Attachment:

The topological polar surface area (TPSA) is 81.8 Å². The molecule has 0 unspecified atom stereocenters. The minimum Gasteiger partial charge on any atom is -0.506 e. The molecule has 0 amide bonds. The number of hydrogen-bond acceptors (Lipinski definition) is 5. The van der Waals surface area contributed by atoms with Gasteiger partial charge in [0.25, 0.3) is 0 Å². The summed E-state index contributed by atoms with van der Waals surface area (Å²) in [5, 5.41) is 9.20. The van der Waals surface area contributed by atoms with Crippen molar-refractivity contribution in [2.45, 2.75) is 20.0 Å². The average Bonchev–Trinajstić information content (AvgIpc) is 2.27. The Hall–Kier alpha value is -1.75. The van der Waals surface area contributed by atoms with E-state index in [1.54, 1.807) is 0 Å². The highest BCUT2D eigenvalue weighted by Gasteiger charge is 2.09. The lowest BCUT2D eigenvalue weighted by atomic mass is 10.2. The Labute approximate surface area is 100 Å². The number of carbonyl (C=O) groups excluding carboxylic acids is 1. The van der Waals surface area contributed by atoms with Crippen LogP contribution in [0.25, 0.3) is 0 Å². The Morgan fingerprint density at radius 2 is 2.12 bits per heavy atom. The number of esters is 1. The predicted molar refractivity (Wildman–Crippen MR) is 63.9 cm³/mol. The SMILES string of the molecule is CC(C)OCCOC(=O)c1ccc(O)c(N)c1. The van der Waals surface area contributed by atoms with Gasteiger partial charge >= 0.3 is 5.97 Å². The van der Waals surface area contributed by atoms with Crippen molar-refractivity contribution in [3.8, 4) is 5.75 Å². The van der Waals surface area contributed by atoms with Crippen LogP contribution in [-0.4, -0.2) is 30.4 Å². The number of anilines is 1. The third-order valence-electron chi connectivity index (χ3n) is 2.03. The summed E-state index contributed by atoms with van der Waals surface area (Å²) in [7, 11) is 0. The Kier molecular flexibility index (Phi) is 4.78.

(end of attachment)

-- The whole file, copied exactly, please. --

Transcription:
The topological polar surface area (TPSA) is 81.8 Å². The molecule has 0 unspecified atom stereocenters. The minimum Gasteiger partial charge on any atom is -0.506 e. The molecule has 0 amide bonds. The number of hydrogen-bond acceptors (Lipinski definition) is 5. The van der Waals surface area contributed by atoms with Gasteiger partial charge in [0.25, 0.3) is 0 Å². The summed E-state index contributed by atoms with van der Waals surface area (Å²) in [5, 5.41) is 9.20. The van der Waals surface area contributed by atoms with Crippen molar-refractivity contribution in [2.45, 2.75) is 20.0 Å². The average Bonchev–Trinajstić information content (AvgIpc) is 2.27. The Hall–Kier alpha value is -1.75. The van der Waals surface area contributed by atoms with E-state index in [1.54, 1.807) is 0 Å². The highest BCUT2D eigenvalue weighted by Gasteiger charge is 2.09. The lowest BCUT2D eigenvalue weighted by atomic mass is 10.2. The Labute approximate surface area is 100 Å². The number of carbonyl (C=O) groups excluding carboxylic acids is 1. The van der Waals surface area contributed by atoms with Crippen LogP contribution in [0.25, 0.3) is 0 Å². The Morgan fingerprint density at radius 2 is 2.12 bits per heavy atom. The number of esters is 1. The predicted molar refractivity (Wildman–Crippen MR) is 63.9 cm³/mol. The SMILES string of the molecule is CC(C)OCCOC(=O)c1ccc(O)c(N)c1. The van der Waals surface area contributed by atoms with Gasteiger partial charge >= 0.3 is 5.97 Å². The van der Waals surface area contributed by atoms with Crippen molar-refractivity contribution in [3.8, 4) is 5.75 Å². The van der Waals surface area contributed by atoms with Crippen LogP contribution in [-0.4, -0.2) is 30.4 Å². The number of anilines is 1. The third-order valence-electron chi connectivity index (χ3n) is 2.03. The summed E-state index contributed by atoms with van der Waals surface area (Å²) in [7, 11) is 0. The Kier molecular flexibility index (Phi) is 4.78.